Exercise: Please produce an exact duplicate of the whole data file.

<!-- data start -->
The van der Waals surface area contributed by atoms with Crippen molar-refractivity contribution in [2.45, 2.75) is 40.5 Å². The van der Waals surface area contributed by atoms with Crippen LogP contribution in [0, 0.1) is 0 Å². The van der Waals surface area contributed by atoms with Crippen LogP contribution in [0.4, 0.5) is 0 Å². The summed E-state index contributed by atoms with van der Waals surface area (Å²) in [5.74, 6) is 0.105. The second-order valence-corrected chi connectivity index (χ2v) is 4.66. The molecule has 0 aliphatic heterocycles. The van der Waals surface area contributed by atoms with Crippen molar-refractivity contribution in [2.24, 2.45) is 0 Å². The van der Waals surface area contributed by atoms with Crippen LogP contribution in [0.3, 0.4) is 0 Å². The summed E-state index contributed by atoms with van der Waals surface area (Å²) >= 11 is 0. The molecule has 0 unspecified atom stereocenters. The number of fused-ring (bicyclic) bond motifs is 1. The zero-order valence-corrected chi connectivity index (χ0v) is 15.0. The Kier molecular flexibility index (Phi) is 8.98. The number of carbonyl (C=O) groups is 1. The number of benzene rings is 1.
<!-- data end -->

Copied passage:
The van der Waals surface area contributed by atoms with Crippen molar-refractivity contribution in [2.45, 2.75) is 40.5 Å². The van der Waals surface area contributed by atoms with Crippen LogP contribution in [0, 0.1) is 0 Å². The van der Waals surface area contributed by atoms with Crippen LogP contribution in [0.4, 0.5) is 0 Å². The summed E-state index contributed by atoms with van der Waals surface area (Å²) in [5.74, 6) is 0.105. The second-order valence-corrected chi connectivity index (χ2v) is 4.66. The molecule has 0 aliphatic heterocycles. The van der Waals surface area contributed by atoms with Crippen molar-refractivity contribution in [2.24, 2.45) is 0 Å². The van der Waals surface area contributed by atoms with Crippen LogP contribution in [0.3, 0.4) is 0 Å². The summed E-state index contributed by atoms with van der Waals surface area (Å²) >= 11 is 0. The molecule has 0 unspecified atom stereocenters. The number of fused-ring (bicyclic) bond motifs is 1. The zero-order valence-corrected chi connectivity index (χ0v) is 15.0. The Kier molecular flexibility index (Phi) is 8.98. The number of carbonyl (C=O) groups is 1. The number of benzene rings is 1.